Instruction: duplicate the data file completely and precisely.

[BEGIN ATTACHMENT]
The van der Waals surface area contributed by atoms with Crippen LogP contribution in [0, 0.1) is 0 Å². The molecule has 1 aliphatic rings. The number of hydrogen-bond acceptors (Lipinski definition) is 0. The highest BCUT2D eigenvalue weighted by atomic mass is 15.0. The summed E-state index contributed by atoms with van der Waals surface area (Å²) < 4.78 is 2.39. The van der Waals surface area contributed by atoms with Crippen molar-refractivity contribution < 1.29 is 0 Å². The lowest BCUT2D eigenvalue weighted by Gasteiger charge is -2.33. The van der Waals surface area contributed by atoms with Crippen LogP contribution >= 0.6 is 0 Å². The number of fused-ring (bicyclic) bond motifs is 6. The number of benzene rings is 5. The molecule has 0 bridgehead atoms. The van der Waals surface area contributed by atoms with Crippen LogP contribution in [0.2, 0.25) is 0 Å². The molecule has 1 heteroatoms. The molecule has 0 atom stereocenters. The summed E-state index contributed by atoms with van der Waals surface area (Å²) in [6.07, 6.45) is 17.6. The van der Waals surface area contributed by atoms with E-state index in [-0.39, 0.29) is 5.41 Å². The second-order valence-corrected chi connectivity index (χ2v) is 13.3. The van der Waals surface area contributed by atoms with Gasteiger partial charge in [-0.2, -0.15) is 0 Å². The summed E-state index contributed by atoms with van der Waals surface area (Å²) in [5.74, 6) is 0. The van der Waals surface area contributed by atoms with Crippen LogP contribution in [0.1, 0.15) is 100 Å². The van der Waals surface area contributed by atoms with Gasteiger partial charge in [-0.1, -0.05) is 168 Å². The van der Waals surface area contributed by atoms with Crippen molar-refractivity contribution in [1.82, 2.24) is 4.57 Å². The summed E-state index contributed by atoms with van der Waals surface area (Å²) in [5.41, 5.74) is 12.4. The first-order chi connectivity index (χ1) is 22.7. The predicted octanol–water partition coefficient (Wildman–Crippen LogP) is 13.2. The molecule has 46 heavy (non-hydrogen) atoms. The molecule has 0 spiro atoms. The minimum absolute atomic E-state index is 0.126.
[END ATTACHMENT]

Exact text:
The van der Waals surface area contributed by atoms with Crippen LogP contribution in [0, 0.1) is 0 Å². The molecule has 1 aliphatic rings. The number of hydrogen-bond acceptors (Lipinski definition) is 0. The highest BCUT2D eigenvalue weighted by atomic mass is 15.0. The summed E-state index contributed by atoms with van der Waals surface area (Å²) < 4.78 is 2.39. The van der Waals surface area contributed by atoms with Crippen molar-refractivity contribution < 1.29 is 0 Å². The lowest BCUT2D eigenvalue weighted by Gasteiger charge is -2.33. The van der Waals surface area contributed by atoms with Crippen LogP contribution >= 0.6 is 0 Å². The number of fused-ring (bicyclic) bond motifs is 6. The number of benzene rings is 5. The molecule has 0 bridgehead atoms. The van der Waals surface area contributed by atoms with Crippen LogP contribution in [0.2, 0.25) is 0 Å². The molecule has 1 heteroatoms. The molecule has 0 atom stereocenters. The summed E-state index contributed by atoms with van der Waals surface area (Å²) in [6.07, 6.45) is 17.6. The van der Waals surface area contributed by atoms with E-state index in [-0.39, 0.29) is 5.41 Å². The second-order valence-corrected chi connectivity index (χ2v) is 13.3. The van der Waals surface area contributed by atoms with Gasteiger partial charge in [-0.2, -0.15) is 0 Å². The summed E-state index contributed by atoms with van der Waals surface area (Å²) in [5.74, 6) is 0. The van der Waals surface area contributed by atoms with Crippen LogP contribution in [0.1, 0.15) is 100 Å². The van der Waals surface area contributed by atoms with Gasteiger partial charge in [-0.1, -0.05) is 168 Å². The van der Waals surface area contributed by atoms with Crippen molar-refractivity contribution in [1.82, 2.24) is 4.57 Å². The summed E-state index contributed by atoms with van der Waals surface area (Å²) in [5.41, 5.74) is 12.4. The first-order chi connectivity index (χ1) is 22.7. The predicted octanol–water partition coefficient (Wildman–Crippen LogP) is 13.2. The molecule has 46 heavy (non-hydrogen) atoms. The molecule has 0 spiro atoms. The minimum absolute atomic E-state index is 0.126.